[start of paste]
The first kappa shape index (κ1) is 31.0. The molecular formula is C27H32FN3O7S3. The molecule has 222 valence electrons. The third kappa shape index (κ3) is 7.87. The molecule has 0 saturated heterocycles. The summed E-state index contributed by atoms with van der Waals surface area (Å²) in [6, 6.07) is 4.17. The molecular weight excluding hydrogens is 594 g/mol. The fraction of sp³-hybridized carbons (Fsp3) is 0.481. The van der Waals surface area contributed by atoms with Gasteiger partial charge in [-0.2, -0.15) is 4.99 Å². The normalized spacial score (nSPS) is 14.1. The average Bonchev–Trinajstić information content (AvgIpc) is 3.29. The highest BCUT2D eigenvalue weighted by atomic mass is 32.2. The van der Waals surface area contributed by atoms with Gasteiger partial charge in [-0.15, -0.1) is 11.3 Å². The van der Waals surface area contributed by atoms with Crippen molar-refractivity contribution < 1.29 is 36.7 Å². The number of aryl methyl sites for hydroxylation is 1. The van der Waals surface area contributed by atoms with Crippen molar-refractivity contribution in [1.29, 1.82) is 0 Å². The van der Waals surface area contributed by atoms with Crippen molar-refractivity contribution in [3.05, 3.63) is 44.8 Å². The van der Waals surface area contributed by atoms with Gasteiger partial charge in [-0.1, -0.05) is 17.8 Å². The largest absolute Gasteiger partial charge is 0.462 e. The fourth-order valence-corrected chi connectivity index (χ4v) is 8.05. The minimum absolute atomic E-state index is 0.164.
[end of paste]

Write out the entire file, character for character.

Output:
The first kappa shape index (κ1) is 31.0. The molecular formula is C27H32FN3O7S3. The molecule has 222 valence electrons. The third kappa shape index (κ3) is 7.87. The molecule has 0 saturated heterocycles. The summed E-state index contributed by atoms with van der Waals surface area (Å²) in [6, 6.07) is 4.17. The molecular weight excluding hydrogens is 594 g/mol. The fraction of sp³-hybridized carbons (Fsp3) is 0.481. The van der Waals surface area contributed by atoms with Gasteiger partial charge in [-0.2, -0.15) is 4.99 Å². The normalized spacial score (nSPS) is 14.1. The average Bonchev–Trinajstić information content (AvgIpc) is 3.29. The highest BCUT2D eigenvalue weighted by atomic mass is 32.2. The van der Waals surface area contributed by atoms with Gasteiger partial charge in [-0.15, -0.1) is 11.3 Å². The van der Waals surface area contributed by atoms with Crippen molar-refractivity contribution < 1.29 is 36.7 Å². The number of aryl methyl sites for hydroxylation is 1. The van der Waals surface area contributed by atoms with Crippen molar-refractivity contribution in [1.29, 1.82) is 0 Å². The van der Waals surface area contributed by atoms with Crippen molar-refractivity contribution in [3.05, 3.63) is 44.8 Å². The van der Waals surface area contributed by atoms with Gasteiger partial charge in [-0.1, -0.05) is 17.8 Å². The largest absolute Gasteiger partial charge is 0.462 e. The fourth-order valence-corrected chi connectivity index (χ4v) is 8.05. The minimum absolute atomic E-state index is 0.164.